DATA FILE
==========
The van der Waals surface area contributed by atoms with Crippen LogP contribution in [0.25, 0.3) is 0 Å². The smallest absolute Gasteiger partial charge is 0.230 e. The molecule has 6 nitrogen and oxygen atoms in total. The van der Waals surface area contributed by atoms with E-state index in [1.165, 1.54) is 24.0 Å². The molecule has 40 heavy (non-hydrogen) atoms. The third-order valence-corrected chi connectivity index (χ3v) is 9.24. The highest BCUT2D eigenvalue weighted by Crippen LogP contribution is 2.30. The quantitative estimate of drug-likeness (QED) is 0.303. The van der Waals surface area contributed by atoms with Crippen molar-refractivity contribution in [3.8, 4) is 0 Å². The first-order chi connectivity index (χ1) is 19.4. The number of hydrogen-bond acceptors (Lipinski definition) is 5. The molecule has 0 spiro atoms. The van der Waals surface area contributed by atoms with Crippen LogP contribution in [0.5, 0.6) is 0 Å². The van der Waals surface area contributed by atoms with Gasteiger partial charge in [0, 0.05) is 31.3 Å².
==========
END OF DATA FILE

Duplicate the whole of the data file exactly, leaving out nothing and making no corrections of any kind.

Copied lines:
The van der Waals surface area contributed by atoms with Crippen LogP contribution in [0.25, 0.3) is 0 Å². The smallest absolute Gasteiger partial charge is 0.230 e. The molecule has 6 nitrogen and oxygen atoms in total. The van der Waals surface area contributed by atoms with E-state index in [1.165, 1.54) is 24.0 Å². The molecule has 40 heavy (non-hydrogen) atoms. The third-order valence-corrected chi connectivity index (χ3v) is 9.24. The highest BCUT2D eigenvalue weighted by Crippen LogP contribution is 2.30. The quantitative estimate of drug-likeness (QED) is 0.303. The van der Waals surface area contributed by atoms with Crippen molar-refractivity contribution in [3.8, 4) is 0 Å². The first-order chi connectivity index (χ1) is 19.4. The number of hydrogen-bond acceptors (Lipinski definition) is 5. The molecule has 0 spiro atoms. The van der Waals surface area contributed by atoms with Crippen LogP contribution in [0.5, 0.6) is 0 Å². The van der Waals surface area contributed by atoms with Gasteiger partial charge in [0, 0.05) is 31.3 Å².